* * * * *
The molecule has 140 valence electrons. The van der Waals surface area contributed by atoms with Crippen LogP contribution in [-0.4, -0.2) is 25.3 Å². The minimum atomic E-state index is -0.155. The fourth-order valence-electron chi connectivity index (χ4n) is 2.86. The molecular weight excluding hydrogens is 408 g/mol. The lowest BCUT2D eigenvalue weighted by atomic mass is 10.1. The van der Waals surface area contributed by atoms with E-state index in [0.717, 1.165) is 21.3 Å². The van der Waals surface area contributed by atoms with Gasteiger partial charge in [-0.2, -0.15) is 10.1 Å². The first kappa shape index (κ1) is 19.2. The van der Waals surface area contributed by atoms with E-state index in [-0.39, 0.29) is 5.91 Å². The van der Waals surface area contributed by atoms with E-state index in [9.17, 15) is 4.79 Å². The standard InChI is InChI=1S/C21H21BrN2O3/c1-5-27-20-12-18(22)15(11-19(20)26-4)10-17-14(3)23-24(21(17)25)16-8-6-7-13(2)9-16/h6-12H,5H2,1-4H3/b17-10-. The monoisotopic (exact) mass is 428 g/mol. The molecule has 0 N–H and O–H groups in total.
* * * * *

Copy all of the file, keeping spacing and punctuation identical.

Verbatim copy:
The molecule has 140 valence electrons. The van der Waals surface area contributed by atoms with Crippen LogP contribution in [-0.4, -0.2) is 25.3 Å². The minimum atomic E-state index is -0.155. The fourth-order valence-electron chi connectivity index (χ4n) is 2.86. The molecular weight excluding hydrogens is 408 g/mol. The lowest BCUT2D eigenvalue weighted by atomic mass is 10.1. The van der Waals surface area contributed by atoms with E-state index in [0.717, 1.165) is 21.3 Å². The van der Waals surface area contributed by atoms with Gasteiger partial charge in [-0.2, -0.15) is 10.1 Å². The first kappa shape index (κ1) is 19.2. The van der Waals surface area contributed by atoms with E-state index in [-0.39, 0.29) is 5.91 Å². The van der Waals surface area contributed by atoms with E-state index in [9.17, 15) is 4.79 Å². The standard InChI is InChI=1S/C21H21BrN2O3/c1-5-27-20-12-18(22)15(11-19(20)26-4)10-17-14(3)23-24(21(17)25)16-8-6-7-13(2)9-16/h6-12H,5H2,1-4H3/b17-10-. The monoisotopic (exact) mass is 428 g/mol. The molecule has 0 N–H and O–H groups in total.